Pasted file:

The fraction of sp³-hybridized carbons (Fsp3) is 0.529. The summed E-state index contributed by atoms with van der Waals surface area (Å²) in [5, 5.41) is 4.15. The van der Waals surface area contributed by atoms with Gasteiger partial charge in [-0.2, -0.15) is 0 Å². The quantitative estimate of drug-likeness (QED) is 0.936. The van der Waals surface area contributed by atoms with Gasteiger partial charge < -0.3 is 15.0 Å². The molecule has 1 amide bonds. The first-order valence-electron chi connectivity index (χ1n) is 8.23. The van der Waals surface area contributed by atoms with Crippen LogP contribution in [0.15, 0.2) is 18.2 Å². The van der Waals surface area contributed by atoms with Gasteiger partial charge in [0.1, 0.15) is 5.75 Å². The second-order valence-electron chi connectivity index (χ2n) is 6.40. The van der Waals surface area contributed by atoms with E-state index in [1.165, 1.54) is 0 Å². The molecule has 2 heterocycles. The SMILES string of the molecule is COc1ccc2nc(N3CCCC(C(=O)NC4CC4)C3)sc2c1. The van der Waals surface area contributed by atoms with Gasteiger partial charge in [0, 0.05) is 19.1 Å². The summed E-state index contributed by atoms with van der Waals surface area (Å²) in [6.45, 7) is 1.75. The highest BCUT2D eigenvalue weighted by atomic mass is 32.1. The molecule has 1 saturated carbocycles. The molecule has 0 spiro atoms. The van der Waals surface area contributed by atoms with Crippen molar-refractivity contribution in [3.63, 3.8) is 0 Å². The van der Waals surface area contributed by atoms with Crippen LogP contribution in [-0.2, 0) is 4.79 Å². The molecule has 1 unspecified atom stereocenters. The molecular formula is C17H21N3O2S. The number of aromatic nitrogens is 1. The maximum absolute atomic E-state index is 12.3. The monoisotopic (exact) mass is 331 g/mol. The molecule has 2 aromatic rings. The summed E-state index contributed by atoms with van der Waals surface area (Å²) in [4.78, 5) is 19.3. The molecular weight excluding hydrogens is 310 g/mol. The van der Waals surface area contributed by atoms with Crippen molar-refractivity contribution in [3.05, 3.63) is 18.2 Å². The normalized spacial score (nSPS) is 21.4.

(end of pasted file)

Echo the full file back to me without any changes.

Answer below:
The fraction of sp³-hybridized carbons (Fsp3) is 0.529. The summed E-state index contributed by atoms with van der Waals surface area (Å²) in [5, 5.41) is 4.15. The van der Waals surface area contributed by atoms with Gasteiger partial charge in [-0.2, -0.15) is 0 Å². The quantitative estimate of drug-likeness (QED) is 0.936. The van der Waals surface area contributed by atoms with Gasteiger partial charge < -0.3 is 15.0 Å². The molecule has 1 amide bonds. The first-order valence-electron chi connectivity index (χ1n) is 8.23. The van der Waals surface area contributed by atoms with Crippen LogP contribution in [0.15, 0.2) is 18.2 Å². The van der Waals surface area contributed by atoms with Gasteiger partial charge in [0.1, 0.15) is 5.75 Å². The second-order valence-electron chi connectivity index (χ2n) is 6.40. The van der Waals surface area contributed by atoms with E-state index in [1.165, 1.54) is 0 Å². The molecule has 2 heterocycles. The SMILES string of the molecule is COc1ccc2nc(N3CCCC(C(=O)NC4CC4)C3)sc2c1. The van der Waals surface area contributed by atoms with Gasteiger partial charge in [0, 0.05) is 19.1 Å². The summed E-state index contributed by atoms with van der Waals surface area (Å²) in [6.45, 7) is 1.75. The highest BCUT2D eigenvalue weighted by atomic mass is 32.1. The molecule has 1 saturated carbocycles. The molecule has 0 spiro atoms. The van der Waals surface area contributed by atoms with Crippen molar-refractivity contribution in [3.63, 3.8) is 0 Å². The van der Waals surface area contributed by atoms with Crippen LogP contribution in [-0.2, 0) is 4.79 Å². The molecule has 1 unspecified atom stereocenters. The molecular formula is C17H21N3O2S. The number of aromatic nitrogens is 1. The maximum absolute atomic E-state index is 12.3. The monoisotopic (exact) mass is 331 g/mol. The molecule has 2 aromatic rings. The summed E-state index contributed by atoms with van der Waals surface area (Å²) in [4.78, 5) is 19.3. The molecular weight excluding hydrogens is 310 g/mol. The van der Waals surface area contributed by atoms with Crippen molar-refractivity contribution in [3.05, 3.63) is 18.2 Å². The normalized spacial score (nSPS) is 21.4.